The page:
Digital Marketing Trends Redefining Tourism Prospects | Travelandtourworld.comTravelandtourworld.com

Wednesday, July 9, 2014

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Technological advancement has completely revolutionized the concept of travelling round the globe. With the increasing number of travel technology providers, tourism in different exotic destinations gets a boost. Hassle-free and instant in its function, travel apps are the latest trend among global tourists.

Digital marketing is the most sought-after modish trend to promote tourism. Offering promotional deals is a simple way to invite potential customers to travel while segmenting your market to find interests for touring.

Social media marketing has immensely contributed to increase tourist influx in unconventional destinations along with boosting tourism in picturesque locales.Among the 25 major international markets surveyed, Asia ranks top in online travel bookings, mobile searches and mobile bookings.

Asian travellers lead the field when it comes to mobile travel bookings and searches performed, at 33% and 59% respectively, compared to the global average of 25% and 46% respectively.Travellers continue to use the internet for both information and booking.

Travel advertisers need to take full take advantage of the opportunities online advertising offer, as the key component in their marketing strategy.If you are a travel advertiser, then Adform has a range of new and exciting Rich Media formats that will perfectly fit your campaign objectives.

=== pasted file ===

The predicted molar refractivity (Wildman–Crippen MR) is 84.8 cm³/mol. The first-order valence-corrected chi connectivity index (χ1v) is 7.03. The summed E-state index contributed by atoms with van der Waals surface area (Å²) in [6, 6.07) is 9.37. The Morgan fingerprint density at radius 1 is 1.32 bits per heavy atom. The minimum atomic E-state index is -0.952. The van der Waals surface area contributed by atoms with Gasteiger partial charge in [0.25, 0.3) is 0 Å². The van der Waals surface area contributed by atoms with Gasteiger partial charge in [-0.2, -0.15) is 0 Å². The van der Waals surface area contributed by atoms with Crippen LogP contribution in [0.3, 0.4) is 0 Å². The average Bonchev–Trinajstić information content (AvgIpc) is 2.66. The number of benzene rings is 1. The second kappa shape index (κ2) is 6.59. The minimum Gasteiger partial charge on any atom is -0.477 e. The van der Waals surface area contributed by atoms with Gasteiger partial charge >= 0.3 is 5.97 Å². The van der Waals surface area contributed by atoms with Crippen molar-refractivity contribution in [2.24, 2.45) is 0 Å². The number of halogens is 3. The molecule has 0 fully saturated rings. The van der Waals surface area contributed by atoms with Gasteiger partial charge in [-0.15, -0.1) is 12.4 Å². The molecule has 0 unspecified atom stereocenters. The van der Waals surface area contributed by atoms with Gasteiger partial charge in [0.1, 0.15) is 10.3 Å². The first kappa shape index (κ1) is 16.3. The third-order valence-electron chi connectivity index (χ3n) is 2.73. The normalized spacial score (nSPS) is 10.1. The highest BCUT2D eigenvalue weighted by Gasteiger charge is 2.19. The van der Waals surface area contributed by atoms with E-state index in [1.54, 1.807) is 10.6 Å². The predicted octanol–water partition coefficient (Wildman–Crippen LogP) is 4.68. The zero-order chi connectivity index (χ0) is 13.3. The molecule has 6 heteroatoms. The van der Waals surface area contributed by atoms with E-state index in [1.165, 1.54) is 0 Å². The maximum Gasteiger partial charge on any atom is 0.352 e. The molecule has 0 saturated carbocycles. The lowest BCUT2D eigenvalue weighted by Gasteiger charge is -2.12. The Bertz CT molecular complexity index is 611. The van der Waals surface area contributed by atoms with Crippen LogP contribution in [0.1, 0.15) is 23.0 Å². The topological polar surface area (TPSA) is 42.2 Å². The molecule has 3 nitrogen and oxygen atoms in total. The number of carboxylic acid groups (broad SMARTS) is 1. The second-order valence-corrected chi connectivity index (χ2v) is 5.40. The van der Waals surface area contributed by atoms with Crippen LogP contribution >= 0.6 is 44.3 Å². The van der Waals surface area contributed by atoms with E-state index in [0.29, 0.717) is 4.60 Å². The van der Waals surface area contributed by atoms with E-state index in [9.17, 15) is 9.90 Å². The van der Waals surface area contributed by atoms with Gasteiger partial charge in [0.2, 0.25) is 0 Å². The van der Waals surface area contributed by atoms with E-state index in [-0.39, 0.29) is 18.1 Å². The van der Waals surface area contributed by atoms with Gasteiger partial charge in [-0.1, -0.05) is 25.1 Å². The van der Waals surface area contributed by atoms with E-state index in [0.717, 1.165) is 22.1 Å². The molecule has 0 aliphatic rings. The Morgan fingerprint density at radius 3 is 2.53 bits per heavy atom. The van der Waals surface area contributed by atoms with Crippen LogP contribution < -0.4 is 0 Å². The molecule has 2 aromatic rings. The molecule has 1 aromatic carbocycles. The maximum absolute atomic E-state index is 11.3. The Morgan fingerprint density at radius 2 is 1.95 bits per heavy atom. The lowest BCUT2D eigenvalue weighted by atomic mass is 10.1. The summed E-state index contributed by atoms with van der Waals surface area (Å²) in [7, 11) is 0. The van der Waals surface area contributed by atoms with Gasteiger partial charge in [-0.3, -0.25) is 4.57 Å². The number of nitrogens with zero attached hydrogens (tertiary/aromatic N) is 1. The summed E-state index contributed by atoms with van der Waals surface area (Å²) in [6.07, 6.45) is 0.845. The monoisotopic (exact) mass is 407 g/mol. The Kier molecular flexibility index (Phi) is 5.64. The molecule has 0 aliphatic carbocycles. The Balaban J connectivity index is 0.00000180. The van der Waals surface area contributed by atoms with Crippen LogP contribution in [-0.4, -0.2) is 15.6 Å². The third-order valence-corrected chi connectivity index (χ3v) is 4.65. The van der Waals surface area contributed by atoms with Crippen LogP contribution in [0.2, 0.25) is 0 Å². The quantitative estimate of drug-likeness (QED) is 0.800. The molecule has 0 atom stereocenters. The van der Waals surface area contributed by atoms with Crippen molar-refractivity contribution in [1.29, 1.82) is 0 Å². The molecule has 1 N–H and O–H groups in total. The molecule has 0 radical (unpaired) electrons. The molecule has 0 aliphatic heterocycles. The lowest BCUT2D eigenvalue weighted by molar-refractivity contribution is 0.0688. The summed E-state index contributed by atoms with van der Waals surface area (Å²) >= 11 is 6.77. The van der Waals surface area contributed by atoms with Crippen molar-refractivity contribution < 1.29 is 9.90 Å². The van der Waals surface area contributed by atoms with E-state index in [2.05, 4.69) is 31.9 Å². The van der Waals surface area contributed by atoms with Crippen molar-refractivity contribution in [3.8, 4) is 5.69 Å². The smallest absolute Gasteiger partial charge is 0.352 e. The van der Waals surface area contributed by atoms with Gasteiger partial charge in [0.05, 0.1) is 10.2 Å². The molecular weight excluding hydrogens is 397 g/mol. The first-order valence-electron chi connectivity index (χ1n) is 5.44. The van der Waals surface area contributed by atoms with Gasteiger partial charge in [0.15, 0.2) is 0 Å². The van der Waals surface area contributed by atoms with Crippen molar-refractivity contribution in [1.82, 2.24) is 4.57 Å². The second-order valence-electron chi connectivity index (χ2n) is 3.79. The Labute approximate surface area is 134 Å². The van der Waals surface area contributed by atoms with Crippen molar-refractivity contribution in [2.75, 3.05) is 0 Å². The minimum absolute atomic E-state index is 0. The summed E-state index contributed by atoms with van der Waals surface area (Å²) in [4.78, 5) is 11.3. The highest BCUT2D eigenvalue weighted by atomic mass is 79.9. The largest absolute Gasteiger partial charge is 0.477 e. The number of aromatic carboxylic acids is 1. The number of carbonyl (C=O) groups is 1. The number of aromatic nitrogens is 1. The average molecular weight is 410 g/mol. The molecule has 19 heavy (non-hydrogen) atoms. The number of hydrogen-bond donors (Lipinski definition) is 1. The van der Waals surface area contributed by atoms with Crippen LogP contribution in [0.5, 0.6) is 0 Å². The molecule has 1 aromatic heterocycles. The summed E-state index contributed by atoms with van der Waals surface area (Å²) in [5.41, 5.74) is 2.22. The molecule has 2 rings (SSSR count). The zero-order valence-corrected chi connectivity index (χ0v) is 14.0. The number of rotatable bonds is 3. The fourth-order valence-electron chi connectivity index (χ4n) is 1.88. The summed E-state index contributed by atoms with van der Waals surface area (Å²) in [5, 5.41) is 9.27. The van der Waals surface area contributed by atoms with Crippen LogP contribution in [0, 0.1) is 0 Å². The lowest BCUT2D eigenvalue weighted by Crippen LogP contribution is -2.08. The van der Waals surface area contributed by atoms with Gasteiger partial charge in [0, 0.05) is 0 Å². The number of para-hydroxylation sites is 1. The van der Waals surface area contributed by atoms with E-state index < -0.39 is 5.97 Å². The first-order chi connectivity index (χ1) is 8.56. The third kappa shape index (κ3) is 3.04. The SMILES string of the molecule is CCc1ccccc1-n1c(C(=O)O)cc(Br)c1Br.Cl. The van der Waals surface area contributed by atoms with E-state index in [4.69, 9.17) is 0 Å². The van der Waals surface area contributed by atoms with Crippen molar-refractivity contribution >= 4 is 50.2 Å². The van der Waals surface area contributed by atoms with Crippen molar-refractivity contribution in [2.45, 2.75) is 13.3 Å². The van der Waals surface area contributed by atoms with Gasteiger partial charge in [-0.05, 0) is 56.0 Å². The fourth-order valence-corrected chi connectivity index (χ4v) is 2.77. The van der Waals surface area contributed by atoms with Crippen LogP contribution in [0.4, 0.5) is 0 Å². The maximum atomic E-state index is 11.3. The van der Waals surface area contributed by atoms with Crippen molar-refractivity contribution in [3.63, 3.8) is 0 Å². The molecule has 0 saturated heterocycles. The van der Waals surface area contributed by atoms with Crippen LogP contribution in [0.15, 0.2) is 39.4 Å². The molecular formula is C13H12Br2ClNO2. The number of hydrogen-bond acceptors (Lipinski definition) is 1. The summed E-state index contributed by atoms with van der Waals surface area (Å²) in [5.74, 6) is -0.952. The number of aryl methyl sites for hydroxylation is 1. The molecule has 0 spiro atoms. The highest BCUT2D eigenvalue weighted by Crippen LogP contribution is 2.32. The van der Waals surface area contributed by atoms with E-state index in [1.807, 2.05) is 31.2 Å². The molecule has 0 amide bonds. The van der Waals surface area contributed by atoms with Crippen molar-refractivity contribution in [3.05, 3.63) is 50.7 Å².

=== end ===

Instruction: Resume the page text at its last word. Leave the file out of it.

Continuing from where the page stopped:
For instance, what should you do when you want to entice travellers to visit a specific island? How can you recreate that beach sensation for them? Check out their Sandstorm format and the revolutionizing Snowball format for a brighter tourism prospect.

via Digital Marketing Trends Redefining Tourism Prospects | Travelandtourworld.comTravelandtourworld.com.

Travel Marketing the Social Media Way

Travel Marketing the Social Media Way

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By Ilya Albert, Published June 27, 2014

You would have looked for their advices on going to places they suggest and booking the accommodation there that they would tell you to be the best for you. The advent of the social media seems to have changed this concept completely.

Making Travel Plans from Social Media

As many as 40% of the travelers use social media for travel inspiration and 42% use it for planning their trip, says Trip Advisor. But what seems to be an important information provided by this travel website is that an overwhelming 76% seems to use social media platforms for sharing their travel experiences, Almost 91% of the travelers who take social media into account post photos there. Besides, many others also use social media platforms to post videos or write ups to share their online friends. Therefore, these experiences are surely going to impress others and influence their decisions in future while going for a trip.

Finding the Best Accommodation on Social Media

Worried how to find the perfect place to stay during your trip? Social media can help you in this process as well. Hundreds of hotels and timeshare companies are advertising on Facebook and other social media platforms. This provides you with the option of finding the best options for staying, which can make your trip an enchanting one. While you can go for luxury hotels, there are also budget options, such as timeshares and bed & breakfast inns, which can help you complete the trip within a short time. Check out different social media platforms for advice from the people who have already treaded the route you are planning to travel.

Social Media as a Travel Best Practice